Every LMN session is based around participation and interaction, and most take place as part of larger projects, avoiding one-off sessions and enabling participants to have greater musical involvement. Increasingly, LMN offers training opportunities for venue staff, so that they can enlarge their understanding of the role music can play and ways in which to incorporate simple musical activities on a daily basis. Young musicians receive training to support their presentation and leadership skills. Whilst on the scheme they gain invaluable experience and a helpful source of income as well as increasing their understanding and ability as performers.

The organisation is indebted to His Royal Highness, The Prince of Wales, for his Patronage of the scheme.

About the Hands & Voices Choir

Hands & Voices (the first ever signing and signing choir) was set up by York based charity Accessible Arts in 1997, to aid communication between learning disabled performers and their audience. They have been heralded as one of the most exciting choirs to emerge from Yorkshire in recent years and are renown for their forays into every genre of music from tribal to opera, dabbling with a bit of jazz and hip-hop along the way.

About Signing

Signing is an integral aspect of the Hands & Voices choir, as the majority of Hands & Voices comprises of adults with learning difficulties and associated disabilities.
The Vocalise project will primarily use signs taken from Makaton (an internationally recognised communication programme, used in more than 40 countries worldwide) and was developed through a research project which identified the words that we all use most frequently and need in everyday conversation. Then signs from British Sign Language, used by the deaf community in this country, were matched to these words, so that as you speak you sign and speak at the same time. Signs are often pictorial and convey the meaning more easily than words, which are more abstract.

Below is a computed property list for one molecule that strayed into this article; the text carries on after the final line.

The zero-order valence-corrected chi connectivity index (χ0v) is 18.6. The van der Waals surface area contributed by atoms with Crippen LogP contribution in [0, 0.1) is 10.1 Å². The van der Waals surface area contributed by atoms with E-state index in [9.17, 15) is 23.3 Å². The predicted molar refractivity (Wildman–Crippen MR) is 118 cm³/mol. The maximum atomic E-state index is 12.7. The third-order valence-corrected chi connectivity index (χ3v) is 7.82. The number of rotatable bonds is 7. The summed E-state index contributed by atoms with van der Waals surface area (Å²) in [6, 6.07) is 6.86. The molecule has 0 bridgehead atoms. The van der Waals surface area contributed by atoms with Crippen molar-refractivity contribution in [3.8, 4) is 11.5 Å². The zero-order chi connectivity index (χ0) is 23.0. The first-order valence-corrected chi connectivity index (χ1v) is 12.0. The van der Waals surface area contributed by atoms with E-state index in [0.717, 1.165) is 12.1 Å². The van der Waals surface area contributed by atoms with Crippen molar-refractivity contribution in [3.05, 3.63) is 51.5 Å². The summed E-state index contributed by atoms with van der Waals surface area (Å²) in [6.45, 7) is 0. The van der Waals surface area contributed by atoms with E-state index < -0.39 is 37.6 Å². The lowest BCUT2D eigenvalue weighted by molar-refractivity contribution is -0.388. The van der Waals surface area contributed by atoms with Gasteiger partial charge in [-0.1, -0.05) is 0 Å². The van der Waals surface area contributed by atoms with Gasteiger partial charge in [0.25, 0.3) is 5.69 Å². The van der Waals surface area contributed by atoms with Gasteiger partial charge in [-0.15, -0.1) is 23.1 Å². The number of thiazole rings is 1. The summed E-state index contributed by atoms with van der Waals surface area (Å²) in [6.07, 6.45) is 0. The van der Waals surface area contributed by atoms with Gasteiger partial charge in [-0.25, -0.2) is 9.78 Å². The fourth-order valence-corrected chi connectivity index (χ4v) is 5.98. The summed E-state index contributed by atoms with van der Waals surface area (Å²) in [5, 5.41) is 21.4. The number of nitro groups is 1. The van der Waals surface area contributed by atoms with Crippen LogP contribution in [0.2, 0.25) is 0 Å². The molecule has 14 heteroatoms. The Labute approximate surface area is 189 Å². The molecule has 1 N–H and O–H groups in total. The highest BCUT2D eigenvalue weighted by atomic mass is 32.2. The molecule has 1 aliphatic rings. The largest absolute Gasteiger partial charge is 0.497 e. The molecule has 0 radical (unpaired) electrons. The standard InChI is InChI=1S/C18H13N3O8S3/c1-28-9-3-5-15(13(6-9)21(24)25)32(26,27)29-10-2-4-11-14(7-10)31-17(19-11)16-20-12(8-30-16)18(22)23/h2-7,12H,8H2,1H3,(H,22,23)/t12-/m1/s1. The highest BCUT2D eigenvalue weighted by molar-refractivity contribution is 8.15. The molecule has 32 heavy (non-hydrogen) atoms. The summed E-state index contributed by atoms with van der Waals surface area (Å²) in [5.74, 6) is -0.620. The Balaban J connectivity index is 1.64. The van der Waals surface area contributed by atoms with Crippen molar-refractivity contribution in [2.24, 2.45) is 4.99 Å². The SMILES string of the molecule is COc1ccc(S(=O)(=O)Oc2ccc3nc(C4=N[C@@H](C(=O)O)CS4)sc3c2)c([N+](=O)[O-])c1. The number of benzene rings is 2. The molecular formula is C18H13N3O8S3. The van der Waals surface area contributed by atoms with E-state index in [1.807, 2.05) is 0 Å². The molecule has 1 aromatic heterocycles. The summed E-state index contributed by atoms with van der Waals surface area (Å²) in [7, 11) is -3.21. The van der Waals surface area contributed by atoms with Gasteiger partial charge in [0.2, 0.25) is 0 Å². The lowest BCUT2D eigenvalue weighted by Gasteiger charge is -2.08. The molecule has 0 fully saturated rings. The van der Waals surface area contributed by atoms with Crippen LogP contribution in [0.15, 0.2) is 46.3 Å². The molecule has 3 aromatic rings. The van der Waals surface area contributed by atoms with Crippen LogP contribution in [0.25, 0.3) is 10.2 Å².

Makaton users are first encouraged to communicate using signs, then gradually, as a link is made between the word and the sign, the signs are dropped and speech takes over.

It is often thought that signing would prevent speech developing. But research suggests very strongly that this is not the case. In fact the opposite occurs, as signing seems to positively encourage speech development. Many hundreds of thousands of children and adults have been helped significantly in this manner.

Furthermore for some children and adults, combining symbols, signs and speech together is proving to be an effective way of developing literacy skills.

About Youth Music

Youth Music works alongside the formal and community-based sectors to support music-making and training. Its funding complements music in the national curriculum by supporting activities held mainly outside of school hours and delivered by non-profit making organisations.

Youth Music also aims to support wider aspects of music-making through funding training for music leaders, as well as working strategically to bring together partnership organisations from across the music, education and social sectors.
In its advocacy role, Youth Music encourages debate about music education and the provision of music-making activities for young people.
Youth Music receives National Lottery funding through Arts Council England. This money can only support projects in England, but strategic alliances are being established with the Arts Councils of Scotland, Northern Ireland and Wales to enable Youth Music programmes to take place throughout the UK in the future.

About Mayfield Valley Arts Trust

Established in 1987, the objects of this trust are the advancement of education by the encouragement of art and artistic activities of a charitable nature, especially music and the promotion and preservation of concerts and other musical activities and events.